I tried to remember Hunter’s lessons. Many years ago he’d begun instilling within me a sense of pride in who and what I was. Even if he was a unicorn and I’d never be able to match his raw power and resourcefulness, he never let me compare myself to him. I had to be able to trust my own body and the experiences I went through to guide me. Otherwise, I’d be doomed the moment I set hoof outside.

You’re an earth pony, Lockbox. You and yours are the heart and soul of ponykind. Without you, we’d never have an anchor to keep the pegasi’s heads out of the clouds and the unicorns’ minds in reality and out of their arcane rituals. Your bodies are strong and your minds stubborn. I’ve never seen an earthy pony worth their salt give up on a task he’s decided on. And you will not be the first.

It was true. I had far too important a task to simply lie down and die. My shoulders were strong enough to bear the burden. I was an earth pony, and I could take whatever weight was settled on them. I’d given my word, set my heart on something. I wouldn’t give in.

I turned my head as much as I could, trying to reach my bags and pockets. Every little twitch sent an explosion of pain ripping through my body, expanding outwards like forks of lightning. Gritting my teeth I craned my neck and strained to reach my emergency medical supplies. The mysterious potions within would do little more than dull the pain for a short time and provide relief from minor injuries. I was in need of a hospital, casts, and bandages. No one spell could fit everypony and mend their bodies with a flick of the wrist, as everypony’s body was different. Magic was a volatile and extremely precise art, and one small discrepancy in a unicorn’s spell could do more harm than healing. Even the most powerful unicorns could do little more than speed along the healing process. Some injuries were just too grave for anything but a long stay in a hospital bed. But for now, the potions would have to be enough.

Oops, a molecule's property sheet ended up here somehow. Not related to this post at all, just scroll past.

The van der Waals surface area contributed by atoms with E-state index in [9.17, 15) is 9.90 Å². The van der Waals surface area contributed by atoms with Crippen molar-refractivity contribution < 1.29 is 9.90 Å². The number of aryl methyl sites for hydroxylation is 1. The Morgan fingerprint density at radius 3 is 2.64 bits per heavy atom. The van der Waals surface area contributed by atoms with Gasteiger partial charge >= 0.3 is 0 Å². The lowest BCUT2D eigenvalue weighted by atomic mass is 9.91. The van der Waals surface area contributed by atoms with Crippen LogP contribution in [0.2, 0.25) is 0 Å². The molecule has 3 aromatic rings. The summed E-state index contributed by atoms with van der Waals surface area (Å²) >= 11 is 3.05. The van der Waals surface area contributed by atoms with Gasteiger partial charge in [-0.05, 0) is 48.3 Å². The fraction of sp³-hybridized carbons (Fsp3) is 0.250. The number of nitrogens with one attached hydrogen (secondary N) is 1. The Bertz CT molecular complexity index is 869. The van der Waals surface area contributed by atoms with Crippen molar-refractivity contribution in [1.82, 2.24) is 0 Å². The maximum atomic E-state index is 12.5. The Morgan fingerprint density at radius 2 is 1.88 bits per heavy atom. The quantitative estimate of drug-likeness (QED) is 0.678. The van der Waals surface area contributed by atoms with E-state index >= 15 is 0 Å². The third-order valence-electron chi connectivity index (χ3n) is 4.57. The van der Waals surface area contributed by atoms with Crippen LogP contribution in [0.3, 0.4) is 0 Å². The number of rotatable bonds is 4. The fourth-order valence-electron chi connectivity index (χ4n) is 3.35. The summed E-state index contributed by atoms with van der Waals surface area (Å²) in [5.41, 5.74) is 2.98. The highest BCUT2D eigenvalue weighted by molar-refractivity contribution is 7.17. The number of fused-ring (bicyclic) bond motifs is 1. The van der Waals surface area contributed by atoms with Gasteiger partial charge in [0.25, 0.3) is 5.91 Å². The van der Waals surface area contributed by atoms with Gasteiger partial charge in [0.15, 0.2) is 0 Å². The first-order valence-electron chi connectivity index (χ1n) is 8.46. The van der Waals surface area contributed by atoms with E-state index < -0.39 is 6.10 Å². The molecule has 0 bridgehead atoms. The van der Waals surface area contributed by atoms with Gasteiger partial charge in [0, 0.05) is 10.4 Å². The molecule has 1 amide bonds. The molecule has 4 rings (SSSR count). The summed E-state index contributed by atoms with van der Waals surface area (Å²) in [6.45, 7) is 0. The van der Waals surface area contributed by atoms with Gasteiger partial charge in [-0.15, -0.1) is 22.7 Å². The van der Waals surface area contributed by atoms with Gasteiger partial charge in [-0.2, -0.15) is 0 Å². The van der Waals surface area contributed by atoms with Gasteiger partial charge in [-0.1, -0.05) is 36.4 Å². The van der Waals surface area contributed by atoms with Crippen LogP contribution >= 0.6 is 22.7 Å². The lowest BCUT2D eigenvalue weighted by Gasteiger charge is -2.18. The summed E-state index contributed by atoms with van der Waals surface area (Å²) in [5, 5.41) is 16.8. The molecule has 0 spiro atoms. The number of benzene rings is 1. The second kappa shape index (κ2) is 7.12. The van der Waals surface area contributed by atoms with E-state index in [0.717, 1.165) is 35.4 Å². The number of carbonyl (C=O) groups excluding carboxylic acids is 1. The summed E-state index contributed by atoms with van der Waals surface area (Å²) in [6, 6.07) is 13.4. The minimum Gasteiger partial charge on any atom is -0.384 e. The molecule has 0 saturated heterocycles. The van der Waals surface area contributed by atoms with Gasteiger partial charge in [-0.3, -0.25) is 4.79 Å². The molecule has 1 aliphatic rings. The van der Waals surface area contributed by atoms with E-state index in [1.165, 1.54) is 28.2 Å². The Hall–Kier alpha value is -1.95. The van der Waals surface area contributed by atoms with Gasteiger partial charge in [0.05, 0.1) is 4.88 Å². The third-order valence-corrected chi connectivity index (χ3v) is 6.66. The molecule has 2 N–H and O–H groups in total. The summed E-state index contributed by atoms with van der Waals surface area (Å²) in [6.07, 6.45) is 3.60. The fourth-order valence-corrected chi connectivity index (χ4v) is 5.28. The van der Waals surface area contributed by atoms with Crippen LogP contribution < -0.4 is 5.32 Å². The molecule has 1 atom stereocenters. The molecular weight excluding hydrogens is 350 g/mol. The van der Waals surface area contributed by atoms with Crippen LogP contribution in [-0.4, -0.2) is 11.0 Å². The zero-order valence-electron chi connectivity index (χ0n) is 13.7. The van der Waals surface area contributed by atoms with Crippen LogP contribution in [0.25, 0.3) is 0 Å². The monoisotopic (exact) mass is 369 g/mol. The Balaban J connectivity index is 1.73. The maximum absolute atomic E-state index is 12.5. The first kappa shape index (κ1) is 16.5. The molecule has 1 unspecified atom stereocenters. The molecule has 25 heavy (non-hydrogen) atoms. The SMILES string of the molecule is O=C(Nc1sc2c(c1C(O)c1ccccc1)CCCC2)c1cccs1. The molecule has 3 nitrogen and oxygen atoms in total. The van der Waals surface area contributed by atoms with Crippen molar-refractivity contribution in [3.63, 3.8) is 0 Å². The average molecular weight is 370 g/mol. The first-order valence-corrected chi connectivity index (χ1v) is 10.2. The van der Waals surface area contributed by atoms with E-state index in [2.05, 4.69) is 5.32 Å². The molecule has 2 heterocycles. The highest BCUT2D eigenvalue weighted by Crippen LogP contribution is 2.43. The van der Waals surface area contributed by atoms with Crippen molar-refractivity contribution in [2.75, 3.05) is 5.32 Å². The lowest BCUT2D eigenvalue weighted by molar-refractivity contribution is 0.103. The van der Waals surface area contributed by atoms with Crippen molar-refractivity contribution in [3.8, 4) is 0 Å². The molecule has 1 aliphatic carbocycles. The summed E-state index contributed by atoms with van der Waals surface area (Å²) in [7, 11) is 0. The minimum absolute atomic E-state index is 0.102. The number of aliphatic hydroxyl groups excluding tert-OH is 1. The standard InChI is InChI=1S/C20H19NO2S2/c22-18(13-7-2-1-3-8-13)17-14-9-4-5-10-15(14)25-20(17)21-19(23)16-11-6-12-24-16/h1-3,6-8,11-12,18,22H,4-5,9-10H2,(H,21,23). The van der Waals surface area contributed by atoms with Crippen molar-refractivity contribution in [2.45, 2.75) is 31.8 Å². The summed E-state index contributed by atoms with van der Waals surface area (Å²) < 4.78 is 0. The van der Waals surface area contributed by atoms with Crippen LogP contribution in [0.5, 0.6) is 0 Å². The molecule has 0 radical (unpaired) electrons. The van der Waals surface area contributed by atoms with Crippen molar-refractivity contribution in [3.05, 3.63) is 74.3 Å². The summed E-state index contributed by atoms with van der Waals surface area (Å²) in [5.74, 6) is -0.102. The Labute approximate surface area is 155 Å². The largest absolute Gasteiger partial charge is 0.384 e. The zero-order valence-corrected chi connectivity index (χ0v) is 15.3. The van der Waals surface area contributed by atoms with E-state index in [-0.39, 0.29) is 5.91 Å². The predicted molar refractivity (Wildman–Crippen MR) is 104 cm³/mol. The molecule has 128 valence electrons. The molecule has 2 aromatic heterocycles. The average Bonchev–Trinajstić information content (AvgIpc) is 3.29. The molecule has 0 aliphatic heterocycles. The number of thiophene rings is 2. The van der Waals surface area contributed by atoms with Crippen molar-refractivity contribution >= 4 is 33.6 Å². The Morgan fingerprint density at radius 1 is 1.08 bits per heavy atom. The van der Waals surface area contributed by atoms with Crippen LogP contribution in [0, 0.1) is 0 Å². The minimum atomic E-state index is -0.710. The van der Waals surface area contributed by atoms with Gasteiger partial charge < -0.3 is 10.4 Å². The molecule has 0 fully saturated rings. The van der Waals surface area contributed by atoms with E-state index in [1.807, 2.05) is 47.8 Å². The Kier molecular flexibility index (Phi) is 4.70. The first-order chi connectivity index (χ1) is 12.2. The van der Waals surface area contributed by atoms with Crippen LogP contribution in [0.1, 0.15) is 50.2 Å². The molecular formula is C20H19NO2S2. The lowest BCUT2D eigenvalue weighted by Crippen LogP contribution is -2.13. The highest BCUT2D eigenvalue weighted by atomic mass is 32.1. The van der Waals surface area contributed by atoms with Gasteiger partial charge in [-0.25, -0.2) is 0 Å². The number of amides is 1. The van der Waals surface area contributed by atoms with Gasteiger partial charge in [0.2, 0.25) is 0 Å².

My body cried out in protest as my nose bumped my ribs a little harder than I’d meant it to. In an instant my resolution melted away to a sniveling cowardice. My head flopped back down and I wept like a newborn foal as the pain flared up, stabbing deep into my chest. Blood mixed with snot bubbled around my nostrils. I struggled to keep my sobs in check, fearful of attracting more monsters, and because every hitch of my breath caused more pain.

No matter. Try again. Once it was bearable I lifted my head and turned my snout back, and this time managed to get my split lips around the bag’s flap. As gingerly as I could, I rooted around until I got a grip on the small box that contained my salvation. Ignoring the sharp twinge in my neck, I nudged open the small container and found my prize: the shockers. They looked like nothing more than little needles, but they could be a lifesaver. Though small, they contained a mixture of spells and potions. Magic wasn’t confined by space, after all. The needle would inject the cocktail of potions, and magical enchantments within would be completed by the push of the plunger, like connecting two circuits together. That provided a shock of energy and pain relief, as well as stimulating the body to speed up the healing process.

I got a syringe between my teeth and grinned with triumph. I lifted my uninjured hoof and pressed the bottom of the shocker against my arm. I felt the needle slide in, and the plunger cracked apart the arcane wards within the tube. I felt a small jolt of energy pass all through my body, followed quickly by spreading warmth. At once I could feel relief from most of my lesser injuries. The flow of blood from my head and nose began to slow. Those ailments would be taken care of quickly. As for everything else, I had to move with caution or risk making it worse.